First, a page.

Masterpieces return home after fraudster jailed

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The 19th-century Scottish artist David Roberts had been largely forgotten until the art lover Helen Guiterman re-established his reputation with 30 years of painstaking research.

Having acquired a major holding of his works - six oil paintings and 51 drawings and watercolours - she then wanted to find a suitable home for them after her death.

As long ago as 1990, discussions on the subject began with the National Art Collections Fund charity (the Art Fund), which has helped other aspiring philanthropists in such cases. The National Gallery of Scotland was identified as the perfect eventual recipient. But when Ms Guiterman died in 1998, aged 82, the gift, now believed to be worth more than £300,000, failed to materialise.

It was a mystery that nine times out of ten would have remained unsolved. But after years of close contact with Ms Guiterman, no one could quite believe she had reneged on her promise. It turned out that she had not. The Art Fund made discreet inquiries of Shaun Gray, a relative claiming to be her executor, who said she had changed her mind. Dissatisfied with his responses, the Art Fund took legal advice. Dorset Police and HM Revenue and Customs were eventually called in.

Gray, 39, of Dorset, was jailed for three years after admitting fraud at Bournemouth Crown Court yesterday in the first inheritance tax prosecution in England brought by the newly established Revenue and Customs Prosecutions Office.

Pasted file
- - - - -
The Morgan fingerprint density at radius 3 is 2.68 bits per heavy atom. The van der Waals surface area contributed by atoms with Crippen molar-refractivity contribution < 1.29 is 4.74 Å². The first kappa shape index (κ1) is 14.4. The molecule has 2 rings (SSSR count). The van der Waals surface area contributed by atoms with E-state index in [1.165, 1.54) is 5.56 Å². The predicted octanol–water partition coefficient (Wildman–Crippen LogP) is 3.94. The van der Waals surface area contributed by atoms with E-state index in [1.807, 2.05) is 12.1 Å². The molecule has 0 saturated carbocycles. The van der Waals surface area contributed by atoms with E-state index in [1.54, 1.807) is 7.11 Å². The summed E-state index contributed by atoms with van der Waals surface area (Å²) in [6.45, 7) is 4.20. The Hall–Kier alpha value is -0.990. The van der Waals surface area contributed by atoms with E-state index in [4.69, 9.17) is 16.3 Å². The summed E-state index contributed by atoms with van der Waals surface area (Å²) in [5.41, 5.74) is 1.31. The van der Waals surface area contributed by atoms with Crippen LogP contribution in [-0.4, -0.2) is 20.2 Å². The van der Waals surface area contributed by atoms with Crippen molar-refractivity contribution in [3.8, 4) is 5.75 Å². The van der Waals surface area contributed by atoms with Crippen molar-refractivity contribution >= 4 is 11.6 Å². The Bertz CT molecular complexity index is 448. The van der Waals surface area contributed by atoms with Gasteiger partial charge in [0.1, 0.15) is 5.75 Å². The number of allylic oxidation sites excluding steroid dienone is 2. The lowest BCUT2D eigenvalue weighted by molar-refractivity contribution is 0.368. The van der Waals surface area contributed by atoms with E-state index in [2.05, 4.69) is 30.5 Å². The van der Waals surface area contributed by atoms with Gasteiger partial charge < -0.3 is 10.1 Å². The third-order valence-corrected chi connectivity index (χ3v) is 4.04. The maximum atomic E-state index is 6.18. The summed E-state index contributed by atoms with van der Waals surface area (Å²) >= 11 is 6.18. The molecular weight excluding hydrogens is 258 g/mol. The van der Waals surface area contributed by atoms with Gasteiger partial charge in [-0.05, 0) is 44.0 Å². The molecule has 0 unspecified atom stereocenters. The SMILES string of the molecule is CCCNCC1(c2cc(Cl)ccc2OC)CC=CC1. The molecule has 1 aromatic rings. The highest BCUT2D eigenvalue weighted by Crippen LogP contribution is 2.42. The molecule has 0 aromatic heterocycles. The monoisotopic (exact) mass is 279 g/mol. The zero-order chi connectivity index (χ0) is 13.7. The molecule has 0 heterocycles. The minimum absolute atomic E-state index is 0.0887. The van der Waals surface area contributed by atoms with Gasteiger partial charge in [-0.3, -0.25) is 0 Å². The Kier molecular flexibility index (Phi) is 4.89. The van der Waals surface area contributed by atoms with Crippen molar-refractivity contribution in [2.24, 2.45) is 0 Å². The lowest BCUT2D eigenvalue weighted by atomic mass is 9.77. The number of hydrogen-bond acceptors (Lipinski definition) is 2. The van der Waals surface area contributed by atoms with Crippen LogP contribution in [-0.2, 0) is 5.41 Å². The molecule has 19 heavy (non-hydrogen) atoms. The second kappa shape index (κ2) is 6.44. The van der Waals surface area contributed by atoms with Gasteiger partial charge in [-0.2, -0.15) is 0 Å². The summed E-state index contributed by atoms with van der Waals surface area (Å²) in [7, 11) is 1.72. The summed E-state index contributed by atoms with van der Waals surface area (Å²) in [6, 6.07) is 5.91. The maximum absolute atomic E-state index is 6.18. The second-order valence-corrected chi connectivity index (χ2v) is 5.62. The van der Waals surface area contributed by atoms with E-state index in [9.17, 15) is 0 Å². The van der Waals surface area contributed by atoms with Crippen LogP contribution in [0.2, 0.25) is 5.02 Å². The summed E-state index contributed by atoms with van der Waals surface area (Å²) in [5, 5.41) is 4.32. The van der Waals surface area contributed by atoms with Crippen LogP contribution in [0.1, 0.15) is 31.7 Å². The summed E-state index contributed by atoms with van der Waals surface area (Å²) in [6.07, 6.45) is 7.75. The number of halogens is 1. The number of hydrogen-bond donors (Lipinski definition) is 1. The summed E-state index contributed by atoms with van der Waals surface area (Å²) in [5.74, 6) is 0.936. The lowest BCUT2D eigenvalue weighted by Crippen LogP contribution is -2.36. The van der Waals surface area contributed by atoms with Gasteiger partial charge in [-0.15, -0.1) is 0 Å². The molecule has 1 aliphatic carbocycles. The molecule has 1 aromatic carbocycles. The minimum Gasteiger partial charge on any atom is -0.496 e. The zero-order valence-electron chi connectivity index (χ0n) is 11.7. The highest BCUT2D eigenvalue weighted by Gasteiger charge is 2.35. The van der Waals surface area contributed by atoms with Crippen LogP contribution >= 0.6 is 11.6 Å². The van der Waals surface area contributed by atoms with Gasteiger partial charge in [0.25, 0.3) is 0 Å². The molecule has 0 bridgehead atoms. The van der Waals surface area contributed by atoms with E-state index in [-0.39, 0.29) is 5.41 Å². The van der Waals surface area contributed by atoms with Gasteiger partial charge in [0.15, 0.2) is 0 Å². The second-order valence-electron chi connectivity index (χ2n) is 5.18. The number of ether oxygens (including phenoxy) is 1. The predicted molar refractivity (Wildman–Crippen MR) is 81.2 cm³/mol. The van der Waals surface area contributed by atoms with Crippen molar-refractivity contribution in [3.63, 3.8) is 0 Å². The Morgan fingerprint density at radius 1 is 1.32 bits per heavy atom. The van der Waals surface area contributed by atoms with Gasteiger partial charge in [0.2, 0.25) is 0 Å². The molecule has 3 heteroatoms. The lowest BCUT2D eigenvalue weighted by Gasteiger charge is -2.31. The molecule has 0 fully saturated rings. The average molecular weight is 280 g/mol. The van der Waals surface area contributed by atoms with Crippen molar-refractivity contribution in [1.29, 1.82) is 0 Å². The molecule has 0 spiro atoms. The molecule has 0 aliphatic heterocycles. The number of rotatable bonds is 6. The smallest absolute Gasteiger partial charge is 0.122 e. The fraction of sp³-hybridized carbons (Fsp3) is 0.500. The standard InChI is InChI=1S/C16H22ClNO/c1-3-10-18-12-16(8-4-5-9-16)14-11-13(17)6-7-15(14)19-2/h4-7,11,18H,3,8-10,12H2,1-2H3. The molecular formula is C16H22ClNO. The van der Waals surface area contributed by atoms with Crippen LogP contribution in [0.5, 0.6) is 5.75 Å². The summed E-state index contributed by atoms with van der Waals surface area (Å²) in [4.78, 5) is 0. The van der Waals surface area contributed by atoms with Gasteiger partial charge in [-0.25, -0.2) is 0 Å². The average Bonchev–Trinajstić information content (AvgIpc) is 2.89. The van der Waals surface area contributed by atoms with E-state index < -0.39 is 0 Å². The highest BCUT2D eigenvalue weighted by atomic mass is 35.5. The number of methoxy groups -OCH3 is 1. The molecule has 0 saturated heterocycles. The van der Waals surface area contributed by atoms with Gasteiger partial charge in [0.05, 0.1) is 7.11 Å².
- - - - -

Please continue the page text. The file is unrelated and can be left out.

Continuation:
Now, seven years after her collection should have gone to complement the existing collection of Roberts' work in Scotland, Ms Guiterman's wishes will be finally executed exactly as she first expressed them.

The Art Fund had kept an eye on the situation from the moment Helen Guiterman made her wishes known. A Slade art school graduate who worked as a designer for local authorities, she became interested in David Roberts after buying two works by him in the early 1960s.

Roberts, born in Scotland in 1796 and one of the great Victorian artist travellers, now famed for his Middle Eastern scenes, was little known when she first made inquiries. But over the next 30 years she traced his descendants and tracked down hundreds of his works. She visited places he had painted and became a leading expert, curating exhibitions in 1967, 1981 and a full retrospective at the Barbican Gallery in London in 1986 before failing health and eyesight forced her to retire.

Bournemouth Crown Court heard that Gray, the grandson of her cousin, had forged her will to make himself the executor and major beneficiary. He had also submitted a false inheritance tax return which failed to include assets of approximately £500,000, not including the art.